1. Measurng money
1. Depended variable - before interest bearin current were introduced
2. Independent variable
1. Scale variables - income versus wealth. income as a proxy for transactions. How to estimate wealth - firms and households, govn debt. Importance of expectations. Adaptive expectations - review by how wrong they were in the todays expectations. Yet-Yet-1=l(Yt-Yet-1) But you will make a systematic error, when data is trended. Rational expectations try to get rid of the systematic error. Aso people will use other data, other than previous income, to predicc current income.
2. Oportunity cost variables - returns on alternative assets, different interest
3. Own rate of return on money - implicit return on bank charges, inflation
4. Expectedinflation rate - adaptive expectations dont work again. Foward premium in exchange rates will capture rational expectations.
5. Other variables - real wage, riskiness of other assets, long run institutional changes
3. Identification and econometric problems - haard to define a demand curve. Scale variables etc. are not exogenously determined. Especially wealth and income. So we should use macro model instead of single Md model.
4. Conseptual problem - theory is predicting an optimum amount of money, but real world is different. Individuals very often adjust their money stock periodically. So we must include a theory of the adjustment to the optimum.
Rules out liquidity trap. Rules out significant relationship between interest rates and demand for money (rules out monetarists).
Expected inflation influences Md in hyperinlation. Recently they even think that even moderate inflation affects Md, that is why Md functions broke down in 1970s.
Demand for nominal balances is proportional to the price level.
1. recognises that banks create money
2. retains a key role for authorities via control of monetary base (high powered money) and credit
Not all Banks use the same tools or operate in same institutional legal setting. Flow of funds identities impose conditions on monetary policy - fiscal position of the government and funding policies.
Buying and selling long and short term government debt. Primary determinant of monetary base - so high effect.
1. Dynamic OMO - intended to change the base money supply
2. Defencive OMO - ofset movements that could affect the monetary base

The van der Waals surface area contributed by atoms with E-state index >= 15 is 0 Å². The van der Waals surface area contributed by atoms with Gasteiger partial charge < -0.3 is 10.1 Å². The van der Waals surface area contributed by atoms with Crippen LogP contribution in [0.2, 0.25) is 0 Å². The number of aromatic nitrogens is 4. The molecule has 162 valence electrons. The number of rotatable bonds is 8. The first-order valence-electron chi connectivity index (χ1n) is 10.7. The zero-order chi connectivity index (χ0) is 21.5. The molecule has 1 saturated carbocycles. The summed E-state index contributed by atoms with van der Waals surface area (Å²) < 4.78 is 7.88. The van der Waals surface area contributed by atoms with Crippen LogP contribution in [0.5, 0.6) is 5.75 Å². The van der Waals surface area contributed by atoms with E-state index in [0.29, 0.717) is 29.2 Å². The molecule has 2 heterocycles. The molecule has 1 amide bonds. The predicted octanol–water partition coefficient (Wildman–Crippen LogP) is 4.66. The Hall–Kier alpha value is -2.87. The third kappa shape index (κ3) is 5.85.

Central banks only managed government debt, but the Bank did buy some private investment in 1980's.
If the Bank wants to tighten the policy they SELL to
1. banks - substituting liquidity for long-term bonds. Money supply declines. No immediate effects on deposits
2. non-bank general public - multiplier fall in money supply as credit creation.
If govn uses OMO then interest becomes market determined and difficult to reconcile with funding policy.
Monetary base control never practised in the UK. Discussed in 83-4 and 90.
Richardian equivalence - if govn sells bonds then public saves more as expects future tax to rise and thi fset the sale os savings of bonds.
Unpopular, lowers base and direct effect on market rates. OMO makes interest rate policy effective. Overdraft system is hard to reconcile with monetary base control. Announcement effects are important.
Banks managed to overcome the corset by lending in overseas currency. They also guaranteed the firms bills - disintermediation. Rises uncertainty. Expensive to administer small exchanges.
1. Pre 1971 - direct control, credit ceilings
2. Competition and Credit Control 1971-3 - interes rates used
3. The Corset - targets for interest bearing elligible liabilities, penalties for too high deposits growth
4. Medium Term Financial Strategy 79-86 - targets for Ms, PSBR and interest used
5. Monetary Base Control never used
6. Overfunding 1980s - run down in banks' holding of government debt, cash shortages in the banking system were met by Bank acquisition of commercial bills.
7. Exchange rate mechanism - interest rates determined to maintain exchange rate.
Cost of capital - Change in Ms changes interest rate that changes investment and thus income.
We have to estimate the elasticities in this case.
FGF - feel good factor - between r and I.
LT - liquidity trap - between Ms and r.
Keynes believe in fiscal policy - IS is perfectly inelastic
Liquidity trap - changes in Ms cannot make r go below some r*.
If there is unemployment, we might expect prices to fall. This is going to effect the LM curve. Real money supply increases - real balance effect. This effect is useless in liquidity trap.
Pigou effect - fall in the price level will influence the private sector wealth. This will increase the IS as spending will increase.
Fisher effect - Keynesians pointed out that in falling prices people will expect prices to fall even further and thus postpone their spending.
M-> spending. Demand for money is dominated by the transmission demand. Vertical LM curve. Increases in goverment spending will be crowded out 100%. But monetary shifts is inflationary, so LM curve increase will cause inflation that will shift the LM curve back. So the original equilibrium should be the long term equilibrium.
In reality, every shift in ISLM will probably lead to both price and income level changes.
Because both Pigou and real balance effect.
Because wages will rise because of inflation, the initial AD rise will lead to a decrease in AS.
So in real economics the differences arise from aggregate supply, not from AD and stuff like that. Money demand etc. in not very important.
1. Interest changes however have income effects that do not net out.
2. Availability of credit
3. expectation transmition
4. exchange rate